Because we have new Life and Light in Jesus, we can see clearly how to live. Jesus Himself says in John 8:12, “I am the Light of the world. Anyone who follows Me will never walk in the darkness but will have the Light of Life.” If we allow Him to lead us, Jesus will illumine our path with the Light of Life so we never walk in darkness!

The Everyday Application

2) What does it mean that the life in Jesus is the light of men? (verse 4)

I am a push-over for all “doggie rescue and rehab” stories. Most pups are either initially sad and unresponsive to human interaction or fearful and aggressive because of past experiences. Traumatized dogs have only known abuse and neglect; they have no idea how to interact with dogs or humans in a healthy, natural way.

Rehab success stories feature dogs who overcome their fears and anxieties by learning to follow the example of healthy behaviors from their rescuers and well-adjusted canines. It strikes me that humans are similar in many ways. Without a good example to follow, we stumble along as if in the dark, making mistakes and getting hurt along the way.

The good news is that we also have a Rescuer. Jesus! In John 1:4, the apostle writes that Jesus “was life, and that life was the light of men.” Jesus came to save us from the darkness of sin (Colossians 1:13) and the danger of following a broken path with no direction (Isaiah 53:6).

When we trust Jesus to be our Savior and commit to following Him, he puts His life inside of us (Galatians 2:20) and helps us follow His better way (Ephesians 5:1-2). When we surrender ourselves to Jesus, He provides His Light to illuminate our path. He teaches and prepares us to shine in the dark world. Ephesians 5:8 teaches, “For you were once darkness, but now you are light in the Lord. Walk as children of light.” We can be led by the light of Jesus and allow Him to use us to lead others to Him.

The Original Intent

3) Why did God send a witness to testify about the light of Jesus? (verse 7)

John 1:7 describes John the Baptist who “came as a witness to testify about the light [Jesus], so that all might believe through Him.” An angel told John’s parents “He will turn many of the children of Israel to the Lord their God. And he (John) will go before Him (Jesus) in the spirit and power of Elijah, to turn the hearts of fathers to their children, and the disobedient to the understanding of the righteous, to make ready for the Lord a prepared people.” (Luke 1:16-17)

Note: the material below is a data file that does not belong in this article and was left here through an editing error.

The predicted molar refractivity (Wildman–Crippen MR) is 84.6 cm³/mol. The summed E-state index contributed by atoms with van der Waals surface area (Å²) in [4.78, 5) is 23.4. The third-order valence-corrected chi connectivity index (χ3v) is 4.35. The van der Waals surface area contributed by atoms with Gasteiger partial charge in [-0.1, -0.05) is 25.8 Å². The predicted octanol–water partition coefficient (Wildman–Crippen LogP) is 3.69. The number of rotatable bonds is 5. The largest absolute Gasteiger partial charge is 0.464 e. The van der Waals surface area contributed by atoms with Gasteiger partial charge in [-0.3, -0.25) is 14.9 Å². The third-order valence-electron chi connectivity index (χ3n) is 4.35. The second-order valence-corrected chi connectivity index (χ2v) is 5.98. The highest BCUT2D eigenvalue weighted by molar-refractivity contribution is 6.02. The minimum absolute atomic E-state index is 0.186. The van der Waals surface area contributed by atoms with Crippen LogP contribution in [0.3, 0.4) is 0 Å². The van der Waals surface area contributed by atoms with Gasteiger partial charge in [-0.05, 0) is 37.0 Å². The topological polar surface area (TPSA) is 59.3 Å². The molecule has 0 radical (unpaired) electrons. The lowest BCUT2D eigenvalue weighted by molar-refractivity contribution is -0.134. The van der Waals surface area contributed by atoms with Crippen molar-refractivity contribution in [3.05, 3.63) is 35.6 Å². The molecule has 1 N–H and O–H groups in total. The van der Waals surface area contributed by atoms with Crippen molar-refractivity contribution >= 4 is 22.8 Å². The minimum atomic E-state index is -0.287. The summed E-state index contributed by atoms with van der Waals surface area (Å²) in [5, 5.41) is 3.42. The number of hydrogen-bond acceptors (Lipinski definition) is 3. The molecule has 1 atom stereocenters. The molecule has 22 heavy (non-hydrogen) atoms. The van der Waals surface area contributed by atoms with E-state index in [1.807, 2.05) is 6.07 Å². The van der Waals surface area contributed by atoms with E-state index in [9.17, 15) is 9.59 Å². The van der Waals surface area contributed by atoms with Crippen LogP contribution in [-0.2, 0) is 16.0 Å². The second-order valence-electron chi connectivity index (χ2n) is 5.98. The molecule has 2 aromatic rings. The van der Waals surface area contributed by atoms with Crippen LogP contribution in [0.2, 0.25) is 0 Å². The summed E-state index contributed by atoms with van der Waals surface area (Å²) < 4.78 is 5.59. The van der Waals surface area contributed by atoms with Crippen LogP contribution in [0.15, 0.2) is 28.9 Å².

John the Baptist was also prophesied in Isaiah 40:3 which heralds, “A voice of one crying out: Prepare the way of the Lord in the wilderness; make a straight highway for our God in the desert.” Even in utero, John the Baptist shared the Good News of Jesus!

While pregnant with John, Elizabeth was visited by her cousin, Mary, who was pregnant with Jesus. When Elizabeth “heard Mary’s greeting, the baby leaped inside her, and Elizabeth was filled with the Holy Spirit. Then she exclaimed with a loud cry, “Blessed are you among women, and your child will be blessed! How could this happen to me, that the mother of my Lord should come to me?”” (Luke 1:41-43)

God sent John to prepare the way for Jesus by calling people to repent and prepare for Christ’s coming. (Matthew 3:11) He told people how to respond when they encountered Jesus the Messiah. He softened and prepared hearts so they wouldn’t miss the King, who might not look as they expected.

The Messiah was coming with the power of the Holy Spirit, not with the might of an army. John the Baptist went before Jesus to prepare people to recognize Christ and give their hearts to Him in full surrender.

The Everyday Application

3) Why did God send a witness to testify about the light of Jesus? (verse 7)

Some people enjoy spontaneity, but I am a die-hard planner. If we have an upcoming party or event, I plan every detail so nothing is overlooked. If people like me can be so particular about event planning, it’s understandable that the ministry of Christ on earth called for a forerunner in the person of John the Baptist.

In John 1:7 we learn that John was “a witness to testify about the light [Jesus], so that all might believe through Him.” John wasn’t Jesus’ hype man or event planner. The preparation John did was point people to Jesus.

In Malachi 4:5-6 the Lord said, “Look, I am going to send you the prophet Elijah before the great and terrible day of the Lord comes. And he will turn the hearts of fathers to their children and the hearts of children to their fathers.” Jesus referred to John in the same terms when He said in Matthew 17:12-13, “‘I tell you: Elijah has already come, and they didn’t recognize him. On the contrary, they did whatever they pleased to him. In the same way the Son of Man is going to suffer at their hands.’ Then the disciples understood that he had spoken to them about John the Baptist.”

 John was God’s chosen messenger to prepare the way of the Lord. John’s “purpose was not even to preach. His purpose was to lead men to believe in the Light. He witnessed and proclaimed the Light so that all men might believe.

The man was sent to focus on people and to lead them to believe in Christ Jesus.” ( We are to follow John’s example and testify about Jesus so the whole world will know He is Lord!

Tags :
Share This :

Can We Pray With You?

Prayer is central to our ministry as believers in Jesus as we carry eachother’s burdens and intercede for one another. Our team is honored to share the work of praying alongside you!

This Week's Lock Screen
Jan 24 - Feb 11, 2022 - Journey Theme #102

Authentically living out a life of worship to the God who rescued us from darkness requires accountability and intentionality. Join a GT POD and take the next step in your faith journey!

Like this: